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Med Educ Online. 2017;22(1):1352434. doi: 10.1080/10872981.2017.1352434.

Do medical residents perform patient-centered medical home tasks? A mixed-methods study.

Author information

1
a Department of Medicine , Northwell Health , Lake Success , NY , USA.
2
b Department of Medicine , Stony Brook University Medical Center , Stony Brook , NY , USA.
3
c Office of Academic Affairs , Memorial Healthcare System , Hollywood , FL , USA.

Abstract

BACKGROUND:

Increasingly, residents are being trained in Patient-centered Medical Home (PCMH) settings. A set of PCMH entrustable professional activities (EPAs) for residents has been defined but not evaluated in practice.

OBJECTIVE:

To understand whether residents trained at PCMH sites reported higher likelihood of engaging in PCMH tasks than those training in non-PCMH sites.

DESIGN:

Survey and nominal group data from post-graduate trainees at three residency programs.

RESULTS:

A total of 179 residents responded (80% response). Over half (52%) cared for patients at PCMH sites. Residents at PCMH sites were more likely to report engaging in tasks in the NCQA domains of enhancing access and continuity (p < 0.01 for 4/11 tasks), planning and managing care (p < 0.01 for 3/4 tasks), providing self-care and community support (p < 0.01 for 3/5 tasks), and identifying and managing patient populations (p < 0.01 for 1/6 tasks), but were not more likely to report tracking and coordinating care or measuring and improving performance. Residents at PCMH sites were more likely to report working with medical assistants (p < 0.01), but not other healthcare professionals. Qualitative data showed staff teamwork and continuity of care as facilitators of patient-centered care, and technological problems and office inefficiencies as barriers to care.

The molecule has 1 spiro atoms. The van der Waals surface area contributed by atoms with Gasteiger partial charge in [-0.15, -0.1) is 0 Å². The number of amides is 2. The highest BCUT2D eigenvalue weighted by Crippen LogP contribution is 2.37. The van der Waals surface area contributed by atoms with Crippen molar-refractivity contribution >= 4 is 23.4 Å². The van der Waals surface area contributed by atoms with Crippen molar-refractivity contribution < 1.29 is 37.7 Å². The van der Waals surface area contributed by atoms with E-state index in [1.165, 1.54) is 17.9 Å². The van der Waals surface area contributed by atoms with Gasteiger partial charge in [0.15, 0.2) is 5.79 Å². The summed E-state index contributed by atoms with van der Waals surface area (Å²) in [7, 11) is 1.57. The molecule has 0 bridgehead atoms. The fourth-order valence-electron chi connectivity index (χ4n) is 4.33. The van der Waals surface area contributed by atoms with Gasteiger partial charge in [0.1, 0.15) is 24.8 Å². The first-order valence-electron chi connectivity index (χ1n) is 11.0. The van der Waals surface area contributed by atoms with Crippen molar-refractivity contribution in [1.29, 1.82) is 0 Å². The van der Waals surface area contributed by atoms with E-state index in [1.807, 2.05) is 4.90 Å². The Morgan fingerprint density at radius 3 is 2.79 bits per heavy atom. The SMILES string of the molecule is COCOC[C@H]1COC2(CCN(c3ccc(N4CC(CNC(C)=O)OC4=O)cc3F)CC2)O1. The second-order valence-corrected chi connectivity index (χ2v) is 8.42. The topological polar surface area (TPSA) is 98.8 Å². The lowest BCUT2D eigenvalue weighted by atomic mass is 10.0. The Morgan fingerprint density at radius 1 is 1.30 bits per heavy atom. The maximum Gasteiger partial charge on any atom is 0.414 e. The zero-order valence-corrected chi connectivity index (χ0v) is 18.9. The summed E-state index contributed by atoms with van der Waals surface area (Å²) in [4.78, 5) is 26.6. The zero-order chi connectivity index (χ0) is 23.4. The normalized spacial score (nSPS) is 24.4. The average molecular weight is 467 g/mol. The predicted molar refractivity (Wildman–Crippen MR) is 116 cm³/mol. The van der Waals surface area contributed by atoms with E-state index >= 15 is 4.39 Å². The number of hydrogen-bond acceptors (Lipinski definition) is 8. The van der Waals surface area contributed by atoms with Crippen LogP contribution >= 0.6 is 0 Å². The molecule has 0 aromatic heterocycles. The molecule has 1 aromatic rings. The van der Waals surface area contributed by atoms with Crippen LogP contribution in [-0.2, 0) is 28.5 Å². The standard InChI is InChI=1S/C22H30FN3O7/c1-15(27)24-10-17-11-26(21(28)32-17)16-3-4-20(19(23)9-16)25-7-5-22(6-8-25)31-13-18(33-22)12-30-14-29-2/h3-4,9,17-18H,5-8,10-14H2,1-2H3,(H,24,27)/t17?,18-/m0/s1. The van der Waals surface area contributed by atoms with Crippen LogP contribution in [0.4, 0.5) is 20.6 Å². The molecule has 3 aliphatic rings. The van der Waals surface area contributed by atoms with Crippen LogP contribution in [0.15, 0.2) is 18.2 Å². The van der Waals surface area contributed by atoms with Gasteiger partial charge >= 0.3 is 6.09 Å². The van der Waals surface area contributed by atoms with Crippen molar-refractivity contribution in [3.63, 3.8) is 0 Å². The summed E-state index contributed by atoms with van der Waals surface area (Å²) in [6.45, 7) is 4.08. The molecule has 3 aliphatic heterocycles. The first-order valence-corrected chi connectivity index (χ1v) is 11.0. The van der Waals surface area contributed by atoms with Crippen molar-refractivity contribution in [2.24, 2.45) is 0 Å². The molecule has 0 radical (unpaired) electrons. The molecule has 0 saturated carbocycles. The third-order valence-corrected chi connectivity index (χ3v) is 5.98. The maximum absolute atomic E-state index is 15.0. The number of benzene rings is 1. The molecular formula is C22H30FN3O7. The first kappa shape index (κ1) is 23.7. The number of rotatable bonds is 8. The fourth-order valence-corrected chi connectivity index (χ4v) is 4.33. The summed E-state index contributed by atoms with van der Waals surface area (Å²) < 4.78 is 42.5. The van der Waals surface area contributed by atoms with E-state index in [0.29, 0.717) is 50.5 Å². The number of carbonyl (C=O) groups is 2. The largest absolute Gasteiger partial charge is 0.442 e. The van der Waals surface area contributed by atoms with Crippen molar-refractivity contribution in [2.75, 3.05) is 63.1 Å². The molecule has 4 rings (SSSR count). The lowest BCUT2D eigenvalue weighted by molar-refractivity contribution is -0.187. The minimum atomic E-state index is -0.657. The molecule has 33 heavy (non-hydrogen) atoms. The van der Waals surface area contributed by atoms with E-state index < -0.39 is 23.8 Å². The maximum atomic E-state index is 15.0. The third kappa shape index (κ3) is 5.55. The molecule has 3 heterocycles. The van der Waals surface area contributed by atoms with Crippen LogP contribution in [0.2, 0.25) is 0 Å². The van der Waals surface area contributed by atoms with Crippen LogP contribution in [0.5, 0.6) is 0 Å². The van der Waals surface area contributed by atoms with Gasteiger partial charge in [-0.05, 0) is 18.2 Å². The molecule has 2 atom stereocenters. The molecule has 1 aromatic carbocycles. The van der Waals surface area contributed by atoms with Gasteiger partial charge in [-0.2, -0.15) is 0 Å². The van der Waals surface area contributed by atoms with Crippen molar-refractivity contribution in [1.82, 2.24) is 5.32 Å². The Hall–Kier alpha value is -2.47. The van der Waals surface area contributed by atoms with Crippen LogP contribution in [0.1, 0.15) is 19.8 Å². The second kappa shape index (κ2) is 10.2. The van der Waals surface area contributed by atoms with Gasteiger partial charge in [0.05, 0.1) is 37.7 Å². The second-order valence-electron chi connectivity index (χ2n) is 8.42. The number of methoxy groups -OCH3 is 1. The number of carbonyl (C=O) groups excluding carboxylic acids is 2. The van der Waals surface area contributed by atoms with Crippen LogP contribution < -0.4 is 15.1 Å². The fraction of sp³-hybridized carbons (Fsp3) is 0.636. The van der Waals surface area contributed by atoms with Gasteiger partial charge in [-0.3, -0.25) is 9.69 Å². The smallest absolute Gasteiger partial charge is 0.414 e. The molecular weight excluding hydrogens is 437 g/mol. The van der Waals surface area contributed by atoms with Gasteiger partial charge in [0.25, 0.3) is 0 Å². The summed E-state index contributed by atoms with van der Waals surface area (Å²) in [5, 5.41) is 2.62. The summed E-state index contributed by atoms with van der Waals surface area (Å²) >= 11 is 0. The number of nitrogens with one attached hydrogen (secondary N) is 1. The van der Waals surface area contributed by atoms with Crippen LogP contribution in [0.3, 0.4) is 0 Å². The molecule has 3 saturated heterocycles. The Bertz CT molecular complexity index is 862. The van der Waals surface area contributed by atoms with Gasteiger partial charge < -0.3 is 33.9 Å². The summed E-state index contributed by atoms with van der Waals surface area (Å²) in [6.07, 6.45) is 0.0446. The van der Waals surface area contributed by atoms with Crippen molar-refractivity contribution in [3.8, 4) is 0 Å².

CONCLUSIONS:

Residents trained at PCMH sites were more likely to engage in tasks in several NCQA domains, but not care coordination and quality assessment. Similar facilitators and barriers to trainee provision of patient-centered care were cited regardless of PCMH status. Curricula on PCMH principles and workflows that foster continuity and communication may help to inform residents on PCMH tenets and incorporate residents into team-based care.

ABBREVIATIONS:

EPA: Entrustable professional activity; GIM: General Internal Medicine; NCQA: National Center for Quality Assurance; PCMH: Patient-centered medical home.

KEYWORDS:

Graduate medical education; care coordination; entrustable professional activities; nominal group technique; patient-centered medical home; team-based care

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